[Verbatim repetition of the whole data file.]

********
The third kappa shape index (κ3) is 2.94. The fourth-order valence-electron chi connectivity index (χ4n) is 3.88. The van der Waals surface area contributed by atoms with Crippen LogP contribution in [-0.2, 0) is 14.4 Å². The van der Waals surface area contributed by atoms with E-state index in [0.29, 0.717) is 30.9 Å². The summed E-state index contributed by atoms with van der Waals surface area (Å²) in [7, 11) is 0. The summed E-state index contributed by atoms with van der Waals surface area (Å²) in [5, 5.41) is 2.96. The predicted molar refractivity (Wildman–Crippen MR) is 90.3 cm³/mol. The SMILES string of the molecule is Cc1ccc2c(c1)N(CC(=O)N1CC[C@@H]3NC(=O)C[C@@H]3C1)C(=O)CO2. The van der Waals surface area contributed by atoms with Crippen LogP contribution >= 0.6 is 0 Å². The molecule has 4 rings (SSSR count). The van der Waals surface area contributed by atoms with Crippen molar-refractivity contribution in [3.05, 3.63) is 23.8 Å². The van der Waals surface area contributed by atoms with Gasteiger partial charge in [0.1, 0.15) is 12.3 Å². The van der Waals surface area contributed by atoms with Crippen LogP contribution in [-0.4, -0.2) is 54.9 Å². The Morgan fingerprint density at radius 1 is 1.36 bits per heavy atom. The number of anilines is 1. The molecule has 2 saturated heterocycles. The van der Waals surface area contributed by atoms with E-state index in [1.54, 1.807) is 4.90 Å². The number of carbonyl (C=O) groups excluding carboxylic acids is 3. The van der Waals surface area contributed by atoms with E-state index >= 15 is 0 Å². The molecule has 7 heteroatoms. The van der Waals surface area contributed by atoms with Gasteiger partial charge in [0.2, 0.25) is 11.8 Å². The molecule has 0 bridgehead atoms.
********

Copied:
The third kappa shape index (κ3) is 2.94. The fourth-order valence-electron chi connectivity index (χ4n) is 3.88. The van der Waals surface area contributed by atoms with Crippen LogP contribution in [-0.2, 0) is 14.4 Å². The van der Waals surface area contributed by atoms with E-state index in [0.29, 0.717) is 30.9 Å². The summed E-state index contributed by atoms with van der Waals surface area (Å²) in [7, 11) is 0. The summed E-state index contributed by atoms with van der Waals surface area (Å²) in [5, 5.41) is 2.96. The predicted molar refractivity (Wildman–Crippen MR) is 90.3 cm³/mol. The SMILES string of the molecule is Cc1ccc2c(c1)N(CC(=O)N1CC[C@@H]3NC(=O)C[C@@H]3C1)C(=O)CO2. The van der Waals surface area contributed by atoms with Crippen LogP contribution >= 0.6 is 0 Å². The molecule has 4 rings (SSSR count). The van der Waals surface area contributed by atoms with Crippen molar-refractivity contribution in [3.05, 3.63) is 23.8 Å². The van der Waals surface area contributed by atoms with Gasteiger partial charge in [0.1, 0.15) is 12.3 Å². The van der Waals surface area contributed by atoms with Crippen LogP contribution in [-0.4, -0.2) is 54.9 Å². The Morgan fingerprint density at radius 1 is 1.36 bits per heavy atom. The number of anilines is 1. The molecule has 2 saturated heterocycles. The van der Waals surface area contributed by atoms with E-state index in [1.54, 1.807) is 4.90 Å². The number of carbonyl (C=O) groups excluding carboxylic acids is 3. The van der Waals surface area contributed by atoms with E-state index >= 15 is 0 Å². The molecule has 7 heteroatoms. The van der Waals surface area contributed by atoms with Gasteiger partial charge in [0.2, 0.25) is 11.8 Å². The molecule has 0 bridgehead atoms.